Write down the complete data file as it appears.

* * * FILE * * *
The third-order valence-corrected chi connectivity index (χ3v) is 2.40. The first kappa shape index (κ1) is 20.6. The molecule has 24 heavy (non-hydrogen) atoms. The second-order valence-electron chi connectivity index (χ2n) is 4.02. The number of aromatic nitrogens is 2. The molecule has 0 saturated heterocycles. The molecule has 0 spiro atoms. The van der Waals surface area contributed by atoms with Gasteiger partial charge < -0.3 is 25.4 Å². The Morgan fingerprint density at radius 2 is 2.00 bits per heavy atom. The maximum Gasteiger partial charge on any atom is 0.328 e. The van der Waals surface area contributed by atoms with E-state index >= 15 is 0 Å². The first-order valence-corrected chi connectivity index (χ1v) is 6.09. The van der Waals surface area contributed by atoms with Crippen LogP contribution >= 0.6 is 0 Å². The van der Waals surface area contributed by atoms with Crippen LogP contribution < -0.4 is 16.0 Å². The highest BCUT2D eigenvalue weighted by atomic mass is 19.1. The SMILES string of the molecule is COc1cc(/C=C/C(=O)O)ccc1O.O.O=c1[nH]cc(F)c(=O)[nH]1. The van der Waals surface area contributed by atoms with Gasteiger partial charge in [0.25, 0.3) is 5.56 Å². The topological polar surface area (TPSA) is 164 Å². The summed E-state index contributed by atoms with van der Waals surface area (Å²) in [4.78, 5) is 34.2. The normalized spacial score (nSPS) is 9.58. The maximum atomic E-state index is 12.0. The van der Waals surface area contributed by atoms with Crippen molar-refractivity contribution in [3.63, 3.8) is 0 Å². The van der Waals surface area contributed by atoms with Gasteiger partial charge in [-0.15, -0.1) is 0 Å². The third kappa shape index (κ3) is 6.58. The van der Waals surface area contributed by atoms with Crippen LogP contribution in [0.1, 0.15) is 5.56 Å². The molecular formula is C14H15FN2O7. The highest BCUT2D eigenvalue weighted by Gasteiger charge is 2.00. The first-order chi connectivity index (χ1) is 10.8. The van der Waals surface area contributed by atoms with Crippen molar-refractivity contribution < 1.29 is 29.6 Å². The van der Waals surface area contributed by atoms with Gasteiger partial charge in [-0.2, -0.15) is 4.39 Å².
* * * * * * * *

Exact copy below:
The third-order valence-corrected chi connectivity index (χ3v) is 2.40. The first kappa shape index (κ1) is 20.6. The molecule has 24 heavy (non-hydrogen) atoms. The second-order valence-electron chi connectivity index (χ2n) is 4.02. The number of aromatic nitrogens is 2. The molecule has 0 saturated heterocycles. The molecule has 0 spiro atoms. The van der Waals surface area contributed by atoms with Gasteiger partial charge < -0.3 is 25.4 Å². The Morgan fingerprint density at radius 2 is 2.00 bits per heavy atom. The maximum Gasteiger partial charge on any atom is 0.328 e. The van der Waals surface area contributed by atoms with E-state index >= 15 is 0 Å². The first-order valence-corrected chi connectivity index (χ1v) is 6.09. The van der Waals surface area contributed by atoms with Crippen LogP contribution >= 0.6 is 0 Å². The van der Waals surface area contributed by atoms with Crippen LogP contribution < -0.4 is 16.0 Å². The highest BCUT2D eigenvalue weighted by atomic mass is 19.1. The SMILES string of the molecule is COc1cc(/C=C/C(=O)O)ccc1O.O.O=c1[nH]cc(F)c(=O)[nH]1. The van der Waals surface area contributed by atoms with Gasteiger partial charge in [0.25, 0.3) is 5.56 Å². The topological polar surface area (TPSA) is 164 Å². The summed E-state index contributed by atoms with van der Waals surface area (Å²) in [4.78, 5) is 34.2. The normalized spacial score (nSPS) is 9.58. The maximum atomic E-state index is 12.0. The van der Waals surface area contributed by atoms with Crippen molar-refractivity contribution in [3.63, 3.8) is 0 Å². The van der Waals surface area contributed by atoms with Gasteiger partial charge in [-0.15, -0.1) is 0 Å². The third kappa shape index (κ3) is 6.58. The van der Waals surface area contributed by atoms with Crippen LogP contribution in [0.1, 0.15) is 5.56 Å². The molecular formula is C14H15FN2O7. The highest BCUT2D eigenvalue weighted by Gasteiger charge is 2.00. The first-order chi connectivity index (χ1) is 10.8. The van der Waals surface area contributed by atoms with Crippen molar-refractivity contribution < 1.29 is 29.6 Å². The van der Waals surface area contributed by atoms with Gasteiger partial charge in [-0.2, -0.15) is 4.39 Å².